Case Presentation: The “Deep Dive”

    Signalment: A 2-year-old, spayed Parson Russell terrier in an upstairs apartment and a small, 5-year-old, neutered terrier mix in a downstairs apartment. The apartments were in a detached dwelling, and the dogs shared the same yard and had access to both apartments.

    History: At the initial examination, there were 41 fleas on the upstairs dog and just six fleas in the upstairs flea traps. Conversely, the downstairs dog had nine fleas on it, and there were 22 fleas in the downstairs traps. During the month after the first treatment with Frontline Plus, the flea counts in the traps in the upstairs apartment remained relatively low, but the upstairs dog still had several fleas (21 to 51 at different counts). In the downstairs apartment, the flea counts in the traps increased after treatment (redline home), as did the flea counts on the dog. As is typical for redline homes, the flea counts in the traps and on the dogs declined by 28 days after the first treatment, indicating that the flea infestation in the apartment was running its course (FIGURE 1 and FIGURE 2).

    However, flea trap counts on study day 45 increased considerably in both apartments (FIGURE 1 and FIGURE 2). This increase was extremely odd, and the Flea Team conducted a thorough investigation (TABLE 1).

    Table 1. Questions Asked of the Owner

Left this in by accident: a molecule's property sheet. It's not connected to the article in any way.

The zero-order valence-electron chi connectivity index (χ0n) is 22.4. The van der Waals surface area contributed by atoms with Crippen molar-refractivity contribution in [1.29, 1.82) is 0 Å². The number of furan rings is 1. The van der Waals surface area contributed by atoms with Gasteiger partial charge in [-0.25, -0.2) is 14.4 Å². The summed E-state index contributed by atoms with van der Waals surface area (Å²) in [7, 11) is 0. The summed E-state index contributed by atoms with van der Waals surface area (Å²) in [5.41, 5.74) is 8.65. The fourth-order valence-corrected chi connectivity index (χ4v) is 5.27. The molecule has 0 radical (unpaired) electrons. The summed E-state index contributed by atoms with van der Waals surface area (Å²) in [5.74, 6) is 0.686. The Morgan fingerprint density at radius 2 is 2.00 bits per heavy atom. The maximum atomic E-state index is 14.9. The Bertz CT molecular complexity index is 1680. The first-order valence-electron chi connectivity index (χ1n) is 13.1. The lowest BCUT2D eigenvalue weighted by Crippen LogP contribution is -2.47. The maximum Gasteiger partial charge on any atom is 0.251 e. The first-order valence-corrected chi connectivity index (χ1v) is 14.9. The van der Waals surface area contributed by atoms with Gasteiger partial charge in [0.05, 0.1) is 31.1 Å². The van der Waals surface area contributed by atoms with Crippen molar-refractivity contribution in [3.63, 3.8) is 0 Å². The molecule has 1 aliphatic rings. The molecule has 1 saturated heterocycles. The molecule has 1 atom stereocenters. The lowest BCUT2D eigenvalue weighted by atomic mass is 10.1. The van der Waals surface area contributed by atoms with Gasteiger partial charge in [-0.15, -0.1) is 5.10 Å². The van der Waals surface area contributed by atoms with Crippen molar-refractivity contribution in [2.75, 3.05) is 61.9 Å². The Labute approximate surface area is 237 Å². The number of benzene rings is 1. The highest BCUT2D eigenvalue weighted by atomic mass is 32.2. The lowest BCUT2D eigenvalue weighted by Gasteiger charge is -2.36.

Question

    Answer

    How many hours a day does the pet spend outdoors? Where does it go: the backyard, shared courtyard, sidewalk, or dog parks?

    The dogs have free access to the yard.

    Do other pets visit your household, or does your pet visit another home?

    No.

    Where does your pet sleep or rest?

    The upstairs dog sleeps on a couch in the den; the downstairs dog sleeps in the daughter’s room.

    Do you have an elevated porch, a crawl space, or another structure under which your pet, stray animals, or wildlife might go?

    No.

    Do you see feral cats, dogs, or wildlife in your yard or neighborhood?

    No.

    Examination of the pets: Although the owner of the downstairs apartment indicated that no other pets visited the building, the Flea Team students reported finding two pit bulls at the home when they placed flea traps on study day 45. The owner said that the dogs had just come over for the day. The students noted fleas on the visiting dogs and treated both dogs with Frontline Plus.